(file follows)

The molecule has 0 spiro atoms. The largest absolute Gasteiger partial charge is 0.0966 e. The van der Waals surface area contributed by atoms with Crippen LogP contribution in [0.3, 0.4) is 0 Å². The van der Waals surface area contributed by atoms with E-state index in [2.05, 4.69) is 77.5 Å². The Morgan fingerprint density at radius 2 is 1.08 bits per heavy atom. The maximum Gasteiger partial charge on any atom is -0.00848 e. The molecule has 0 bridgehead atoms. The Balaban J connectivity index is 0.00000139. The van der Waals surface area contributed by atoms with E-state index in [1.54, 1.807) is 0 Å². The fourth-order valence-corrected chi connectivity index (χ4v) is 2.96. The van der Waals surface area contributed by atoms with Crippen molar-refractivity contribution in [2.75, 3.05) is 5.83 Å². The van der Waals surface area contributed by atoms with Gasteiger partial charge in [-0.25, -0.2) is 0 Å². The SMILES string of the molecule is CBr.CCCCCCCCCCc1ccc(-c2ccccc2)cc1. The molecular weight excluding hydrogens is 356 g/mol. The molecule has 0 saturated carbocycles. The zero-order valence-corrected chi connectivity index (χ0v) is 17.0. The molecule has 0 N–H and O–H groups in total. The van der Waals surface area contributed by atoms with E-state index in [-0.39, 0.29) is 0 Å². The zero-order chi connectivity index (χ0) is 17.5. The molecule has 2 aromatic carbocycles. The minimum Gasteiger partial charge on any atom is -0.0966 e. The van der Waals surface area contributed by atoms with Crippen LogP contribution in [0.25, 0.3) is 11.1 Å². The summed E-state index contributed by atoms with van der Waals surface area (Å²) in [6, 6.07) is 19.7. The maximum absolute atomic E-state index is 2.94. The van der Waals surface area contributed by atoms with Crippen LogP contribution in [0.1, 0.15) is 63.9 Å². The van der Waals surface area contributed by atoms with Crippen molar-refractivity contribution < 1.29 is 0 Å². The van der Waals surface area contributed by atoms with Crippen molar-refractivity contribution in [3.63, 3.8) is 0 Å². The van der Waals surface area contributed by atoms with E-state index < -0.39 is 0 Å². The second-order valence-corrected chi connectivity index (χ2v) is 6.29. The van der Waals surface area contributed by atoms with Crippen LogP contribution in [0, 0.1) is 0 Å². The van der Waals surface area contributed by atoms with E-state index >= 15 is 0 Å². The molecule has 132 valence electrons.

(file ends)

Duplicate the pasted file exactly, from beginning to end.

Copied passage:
The molecule has 0 spiro atoms. The largest absolute Gasteiger partial charge is 0.0966 e. The van der Waals surface area contributed by atoms with Crippen LogP contribution in [0.3, 0.4) is 0 Å². The van der Waals surface area contributed by atoms with E-state index in [2.05, 4.69) is 77.5 Å². The Morgan fingerprint density at radius 2 is 1.08 bits per heavy atom. The maximum Gasteiger partial charge on any atom is -0.00848 e. The molecule has 0 bridgehead atoms. The Balaban J connectivity index is 0.00000139. The van der Waals surface area contributed by atoms with E-state index in [1.54, 1.807) is 0 Å². The fourth-order valence-corrected chi connectivity index (χ4v) is 2.96. The van der Waals surface area contributed by atoms with Crippen molar-refractivity contribution in [2.75, 3.05) is 5.83 Å². The van der Waals surface area contributed by atoms with Gasteiger partial charge in [-0.25, -0.2) is 0 Å². The SMILES string of the molecule is CBr.CCCCCCCCCCc1ccc(-c2ccccc2)cc1. The molecular weight excluding hydrogens is 356 g/mol. The molecule has 0 saturated carbocycles. The zero-order valence-corrected chi connectivity index (χ0v) is 17.0. The molecule has 0 N–H and O–H groups in total. The van der Waals surface area contributed by atoms with E-state index in [-0.39, 0.29) is 0 Å². The zero-order chi connectivity index (χ0) is 17.5. The molecule has 2 aromatic carbocycles. The minimum Gasteiger partial charge on any atom is -0.0966 e. The van der Waals surface area contributed by atoms with Crippen LogP contribution in [0.25, 0.3) is 11.1 Å². The summed E-state index contributed by atoms with van der Waals surface area (Å²) in [6, 6.07) is 19.7. The maximum absolute atomic E-state index is 2.94. The van der Waals surface area contributed by atoms with Crippen LogP contribution in [0.1, 0.15) is 63.9 Å². The van der Waals surface area contributed by atoms with Crippen molar-refractivity contribution < 1.29 is 0 Å². The van der Waals surface area contributed by atoms with Crippen molar-refractivity contribution in [3.63, 3.8) is 0 Å². The van der Waals surface area contributed by atoms with E-state index < -0.39 is 0 Å². The second-order valence-corrected chi connectivity index (χ2v) is 6.29. The van der Waals surface area contributed by atoms with Crippen LogP contribution in [0, 0.1) is 0 Å². The van der Waals surface area contributed by atoms with E-state index >= 15 is 0 Å². The molecule has 132 valence electrons.